↓ Skip to main content

Mesenchymal stem cells for the prevention and treatment of bronchopulmonary dysplasia in preterm infants

Overview of attention for article published in Cochrane database of systematic reviews, November 2017
Altmetric Badge

Mentioned by

twitter
2 tweeters

Citations

dimensions_citation
26 Dimensions

Readers on

mendeley
72 Mendeley
You are seeing a free-to-access but limited selection of the activity Altmetric has collected about this research output. Click here to find out more.
Title
Mesenchymal stem cells for the prevention and treatment of bronchopulmonary dysplasia in preterm infants
Published in
Cochrane database of systematic reviews, November 2017
DOI 10.1002/14651858.cd011932.pub2
Pubmed ID
Authors

Maria Pierro, Bernard Thébaud, Roger Soll

Abstract

Bronchopulmonary dysplasia (BPD) remains a major complication of prematurity and currently lacks efficient treatments. Mesenchymal stem/stromal cells (MSCs) have been extensively explored as a potential therapy in several preclinical and clinical settings. Human and animal MSCs have been shown to prevent and treat lung injury in various preclinical models of lung diseases, including experimental BPD. To determine if MSCs, administered intravenously or endotracheally, are safe and effective in preventing or treating BPD, or both, in preterm infants. We used the standard search strategy of the Cochrane Neonatal Review Group to search the Cochrane Central Register of Controlled Trials (CENTRAL 2016, Issue 10), MEDLINE via PubMed (1966 to 6 November 2016), Embase (1980 to 6 November 2016), and CINAHL (1982 to 6 November 2016). We also searched clinical trials databases, conference proceedings, and the reference lists of retrieved articles for randomized controlled trials (RCTs) and quasi-RCTs. We considered RCTs and quasi-RCTs investigating prevention or treatment of BPD, or both, in preterm infants. Two review authors independently assessed trial quality according to prespecified criteria. We found no RCTs or quasi-RCTs addressing the use of MSCs for prevention or treatment of BPD in premature infants. Two RCTs are currently registered and ongoing. There is insufficient evidence to determine the safety and efficacy of MSCs in the treatment or prevention of BPD in premature infants. The results of the ongoing trials addressing this issue are expected in the near future.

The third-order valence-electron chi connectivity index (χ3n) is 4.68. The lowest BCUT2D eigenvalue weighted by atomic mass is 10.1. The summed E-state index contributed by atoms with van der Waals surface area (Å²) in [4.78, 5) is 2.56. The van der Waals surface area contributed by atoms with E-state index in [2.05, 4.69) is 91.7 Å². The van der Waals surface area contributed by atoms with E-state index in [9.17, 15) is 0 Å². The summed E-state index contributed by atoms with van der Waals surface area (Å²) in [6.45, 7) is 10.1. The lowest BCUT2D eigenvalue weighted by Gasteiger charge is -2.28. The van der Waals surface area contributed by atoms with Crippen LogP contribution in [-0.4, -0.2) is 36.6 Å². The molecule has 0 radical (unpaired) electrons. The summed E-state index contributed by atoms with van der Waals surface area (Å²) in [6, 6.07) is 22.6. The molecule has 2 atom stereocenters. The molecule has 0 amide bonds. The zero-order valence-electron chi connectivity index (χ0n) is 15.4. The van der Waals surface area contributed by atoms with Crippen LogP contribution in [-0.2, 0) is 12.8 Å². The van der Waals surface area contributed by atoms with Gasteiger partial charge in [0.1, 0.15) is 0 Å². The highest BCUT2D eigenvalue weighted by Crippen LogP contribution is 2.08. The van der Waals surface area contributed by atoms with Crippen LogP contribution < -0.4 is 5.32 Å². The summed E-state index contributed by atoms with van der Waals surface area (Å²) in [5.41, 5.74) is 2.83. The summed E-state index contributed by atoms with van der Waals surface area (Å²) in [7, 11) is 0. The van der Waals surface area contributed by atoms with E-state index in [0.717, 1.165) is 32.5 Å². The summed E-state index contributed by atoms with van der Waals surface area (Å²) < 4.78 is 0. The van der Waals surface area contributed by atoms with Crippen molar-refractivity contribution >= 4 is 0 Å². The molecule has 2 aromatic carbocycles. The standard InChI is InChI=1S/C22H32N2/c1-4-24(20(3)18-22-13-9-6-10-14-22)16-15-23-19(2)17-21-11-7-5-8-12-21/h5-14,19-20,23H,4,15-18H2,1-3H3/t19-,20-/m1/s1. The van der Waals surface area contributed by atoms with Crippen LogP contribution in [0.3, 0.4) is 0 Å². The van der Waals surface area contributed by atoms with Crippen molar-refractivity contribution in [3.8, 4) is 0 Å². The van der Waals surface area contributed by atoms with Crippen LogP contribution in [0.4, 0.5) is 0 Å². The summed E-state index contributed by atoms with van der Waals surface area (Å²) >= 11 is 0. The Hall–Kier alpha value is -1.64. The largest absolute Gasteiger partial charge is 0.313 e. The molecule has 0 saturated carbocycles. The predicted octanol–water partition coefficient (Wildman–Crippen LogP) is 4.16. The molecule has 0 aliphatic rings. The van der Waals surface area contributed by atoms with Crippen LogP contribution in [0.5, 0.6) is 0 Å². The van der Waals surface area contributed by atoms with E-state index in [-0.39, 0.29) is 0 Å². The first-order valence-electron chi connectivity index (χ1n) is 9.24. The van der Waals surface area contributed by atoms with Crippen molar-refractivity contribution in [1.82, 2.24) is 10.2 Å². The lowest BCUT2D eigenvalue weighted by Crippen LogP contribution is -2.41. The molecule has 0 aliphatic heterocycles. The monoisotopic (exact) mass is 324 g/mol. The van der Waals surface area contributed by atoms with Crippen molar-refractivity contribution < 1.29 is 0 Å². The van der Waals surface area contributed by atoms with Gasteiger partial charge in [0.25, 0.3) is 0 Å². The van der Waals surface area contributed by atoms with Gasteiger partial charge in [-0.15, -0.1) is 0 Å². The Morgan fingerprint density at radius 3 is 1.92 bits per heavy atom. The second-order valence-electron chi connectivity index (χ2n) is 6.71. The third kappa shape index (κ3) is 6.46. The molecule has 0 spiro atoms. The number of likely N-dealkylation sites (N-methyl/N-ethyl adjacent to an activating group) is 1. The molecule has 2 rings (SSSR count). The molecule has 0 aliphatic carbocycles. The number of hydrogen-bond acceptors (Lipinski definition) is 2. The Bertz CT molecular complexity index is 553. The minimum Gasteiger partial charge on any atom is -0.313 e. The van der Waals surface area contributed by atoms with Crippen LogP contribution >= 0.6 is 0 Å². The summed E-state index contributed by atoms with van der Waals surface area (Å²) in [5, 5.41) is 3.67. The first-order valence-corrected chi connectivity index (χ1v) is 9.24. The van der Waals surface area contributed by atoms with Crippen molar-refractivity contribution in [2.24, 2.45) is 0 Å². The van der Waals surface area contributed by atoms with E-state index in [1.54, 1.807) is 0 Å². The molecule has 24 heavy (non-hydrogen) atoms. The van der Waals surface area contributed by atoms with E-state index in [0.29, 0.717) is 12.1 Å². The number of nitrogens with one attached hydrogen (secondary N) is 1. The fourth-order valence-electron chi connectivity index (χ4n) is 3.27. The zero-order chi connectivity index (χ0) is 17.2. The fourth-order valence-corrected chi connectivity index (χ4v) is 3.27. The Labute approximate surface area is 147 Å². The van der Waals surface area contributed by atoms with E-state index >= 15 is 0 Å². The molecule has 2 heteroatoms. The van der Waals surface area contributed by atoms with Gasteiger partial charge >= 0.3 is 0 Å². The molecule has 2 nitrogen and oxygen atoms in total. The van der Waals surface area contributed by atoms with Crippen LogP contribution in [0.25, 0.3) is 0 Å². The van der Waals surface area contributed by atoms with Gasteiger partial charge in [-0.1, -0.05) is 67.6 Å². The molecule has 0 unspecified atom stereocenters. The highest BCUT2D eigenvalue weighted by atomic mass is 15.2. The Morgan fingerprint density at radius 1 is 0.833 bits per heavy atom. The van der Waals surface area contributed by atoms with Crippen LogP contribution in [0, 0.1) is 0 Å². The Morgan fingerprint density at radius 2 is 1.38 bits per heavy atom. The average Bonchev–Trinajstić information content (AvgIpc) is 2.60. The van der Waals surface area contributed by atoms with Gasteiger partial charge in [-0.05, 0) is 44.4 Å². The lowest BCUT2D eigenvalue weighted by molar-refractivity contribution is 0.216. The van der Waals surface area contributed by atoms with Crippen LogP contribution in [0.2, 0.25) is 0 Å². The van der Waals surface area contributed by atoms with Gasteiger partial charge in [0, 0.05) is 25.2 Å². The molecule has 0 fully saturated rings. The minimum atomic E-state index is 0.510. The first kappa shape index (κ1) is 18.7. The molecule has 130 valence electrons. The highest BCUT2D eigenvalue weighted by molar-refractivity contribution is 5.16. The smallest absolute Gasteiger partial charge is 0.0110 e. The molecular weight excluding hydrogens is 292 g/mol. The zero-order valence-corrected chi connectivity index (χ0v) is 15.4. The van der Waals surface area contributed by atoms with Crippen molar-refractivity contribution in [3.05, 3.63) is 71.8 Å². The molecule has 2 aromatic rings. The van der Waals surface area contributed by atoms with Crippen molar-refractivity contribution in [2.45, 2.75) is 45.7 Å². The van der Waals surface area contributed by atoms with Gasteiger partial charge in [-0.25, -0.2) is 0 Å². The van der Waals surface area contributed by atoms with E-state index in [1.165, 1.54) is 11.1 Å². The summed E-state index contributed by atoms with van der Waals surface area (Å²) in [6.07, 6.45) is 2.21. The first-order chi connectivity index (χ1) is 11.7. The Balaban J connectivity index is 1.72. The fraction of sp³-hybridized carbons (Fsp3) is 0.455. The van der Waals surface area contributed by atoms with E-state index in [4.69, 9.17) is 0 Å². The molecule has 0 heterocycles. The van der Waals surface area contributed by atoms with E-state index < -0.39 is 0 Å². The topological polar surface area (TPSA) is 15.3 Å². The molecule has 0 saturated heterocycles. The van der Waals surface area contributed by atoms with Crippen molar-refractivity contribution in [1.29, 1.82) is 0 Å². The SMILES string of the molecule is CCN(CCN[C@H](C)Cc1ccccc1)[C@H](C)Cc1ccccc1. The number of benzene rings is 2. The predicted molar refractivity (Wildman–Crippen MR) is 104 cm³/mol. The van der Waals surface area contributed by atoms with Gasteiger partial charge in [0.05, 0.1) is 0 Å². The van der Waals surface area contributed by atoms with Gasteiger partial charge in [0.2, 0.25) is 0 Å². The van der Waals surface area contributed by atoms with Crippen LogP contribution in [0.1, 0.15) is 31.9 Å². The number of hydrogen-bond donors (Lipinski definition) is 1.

Twitter Demographics

The data shown below were collected from the profiles of 2 tweeters who shared this research output. Click here to find out more about how the information was compiled.

Mendeley readers

The data shown below were compiled from readership statistics for 72 Mendeley readers of this research output. Click here to see the associated Mendeley record.

Geographical breakdown

Country Count As %
Unknown 72 100%

Demographic breakdown

Readers by professional status Count As %
Student > Bachelor 12 17%
Researcher 12 17%
Student > Master 9 13%
Student > Postgraduate 7 10%
Student > Ph. D. Student 6 8%
Other 12 17%
Unknown 14 19%
Readers by discipline Count As %
Medicine and Dentistry 31 43%
Nursing and Health Professions 9 13%
Social Sciences 6 8%
Biochemistry, Genetics and Molecular Biology 4 6%
Psychology 3 4%
Other 3 4%
Unknown 16 22%

Attention Score in Context

This research output has an Altmetric Attention Score of 1. This is our high-level measure of the quality and quantity of online attention that it has received. This Attention Score, as well as the ranking and number of research outputs shown below, was calculated when the research output was last mentioned on 11 November 2017.
All research outputs
#9,618,999
of 12,527,219 outputs
Outputs from Cochrane database of systematic reviews
#9,028
of 9,882 outputs
Outputs of similar age
#207,264
of 311,080 outputs
Outputs of similar age from Cochrane database of systematic reviews
#172
of 183 outputs
Altmetric has tracked 12,527,219 research outputs across all sources so far. This one is in the 19th percentile – i.e., 19% of other outputs scored the same or lower than it.
So far Altmetric has tracked 9,882 research outputs from this source. They typically receive a lot more attention than average, with a mean Attention Score of 20.5. This one is in the 9th percentile – i.e., 9% of its peers scored the same or lower than it.
Older research outputs will score higher simply because they've had more time to accumulate mentions. To account for age we can compare this Altmetric Attention Score to the 311,080 tracked outputs that were published within six weeks on either side of this one in any source. This one is in the 26th percentile – i.e., 26% of its contemporaries scored the same or lower than it.
We're also able to compare this research output to 183 others from the same source and published within six weeks on either side of this one. This one is in the 5th percentile – i.e., 5% of its contemporaries scored the same or lower than it.